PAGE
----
He is not the first to use the actions of western governments as an excuse for his own repressive moves. After Margaret Thatcher barred from the airwaves the voices of those deemed to be terrorists in Northern Ireland, PW Botha's apartheid regime promptly tightened already draconian laws restricting the dissemination of its opponents' views. When challenged, Botha said he was merely following the example set by the British government. At the fore of the charade is the country's information minister, Jonathan Moyo. He is wanted in Kenya and South Africa for alleged fraud. A decade ago he was routinely denouncing Mugabe as a corrupt dictator with blood on his hands. Now he is the most fervent praise-singer. On Friday, Harare's Herald newspaper - the minister's pet mouthpiece - announced that a group of Zimbabwean and foreign journalists were de facto terrorists, including the Guardian's correspondent in Harare, Andrew Meldrum. The article quoted an anonymous source - in reality Moyo – as saying: "We would like them [the journalists] to know that we agree with President Bush that anyone who in any way finances, harbours or defends terrorists is himself a terrorist. We, too, will not make any difference between terrorists and their friends and supporters." In September, Moyo said the Guardian, the Daily Telegraph and the BBC were "working for British intelligence". Having banned virtually all non-resident reporters from entering Zimbabwe, he then argued that those journalists who refuse to be deterred were "at the forefront of violating the rule of law and yet they tell the world that there is no rule of law in the country".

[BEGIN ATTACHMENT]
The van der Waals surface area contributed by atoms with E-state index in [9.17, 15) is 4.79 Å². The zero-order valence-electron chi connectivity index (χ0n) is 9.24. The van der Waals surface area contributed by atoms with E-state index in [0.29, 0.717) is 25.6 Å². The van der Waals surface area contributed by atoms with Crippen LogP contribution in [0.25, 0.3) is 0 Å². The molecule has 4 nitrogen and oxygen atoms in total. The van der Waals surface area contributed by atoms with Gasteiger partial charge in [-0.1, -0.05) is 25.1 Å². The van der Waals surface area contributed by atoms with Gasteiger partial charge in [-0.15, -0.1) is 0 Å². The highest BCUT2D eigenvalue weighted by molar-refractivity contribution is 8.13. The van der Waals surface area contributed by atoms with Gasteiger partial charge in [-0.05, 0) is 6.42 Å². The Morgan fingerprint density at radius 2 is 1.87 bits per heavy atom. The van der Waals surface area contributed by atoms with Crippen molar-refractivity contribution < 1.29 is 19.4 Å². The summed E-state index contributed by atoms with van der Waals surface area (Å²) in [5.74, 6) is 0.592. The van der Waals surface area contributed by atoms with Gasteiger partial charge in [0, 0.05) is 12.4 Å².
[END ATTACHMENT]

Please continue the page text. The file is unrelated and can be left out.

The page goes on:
Before "terrorism" came along, the "rule of law" was the favoured doublespeak. The opposition was pounced on for real or imagined infractions of the law - such as the attempt to charge the MDC leader, Morgan Tsvangirai, with treason for saying that if the president did not go peacefully he might be overthrown violently - while Mugabe's supporters literally got away with murder. Mugabe and many of his acolytes really have made violent threats against opponents. They have not been arrested. Neither have the war veterans, soldiers and others unleashed by the government against political opponents and white farmers with a mandate to beat, plunder and kill. Mugabe granted them immunity from prosecution for a vast array of crimes. He also insisted that white farmers were subject to the rule of law while ignoring court rulings in their favour. All of this is intended to get Mugabe re-elected next year. You might wonder why he is bothering with a vote. If he wins, he will have a hard time convincing anyone who does not have a vested interest in seeing Zanu PF retain power that the election is anything but a sham. His furious encounter with the visiting EU delegation last week left little doubt that the Europeans are not taken in. Yet that is the paradox of Mugabe's actions. He will probably have an election because he still craves a stamp of legitimacy that he sees as distinguishing him from Zaire's Mobutu Sese Seko or Nigeria's succession of military rulers. But it says much more that he has to use their methods to ensure a win at the ballot box.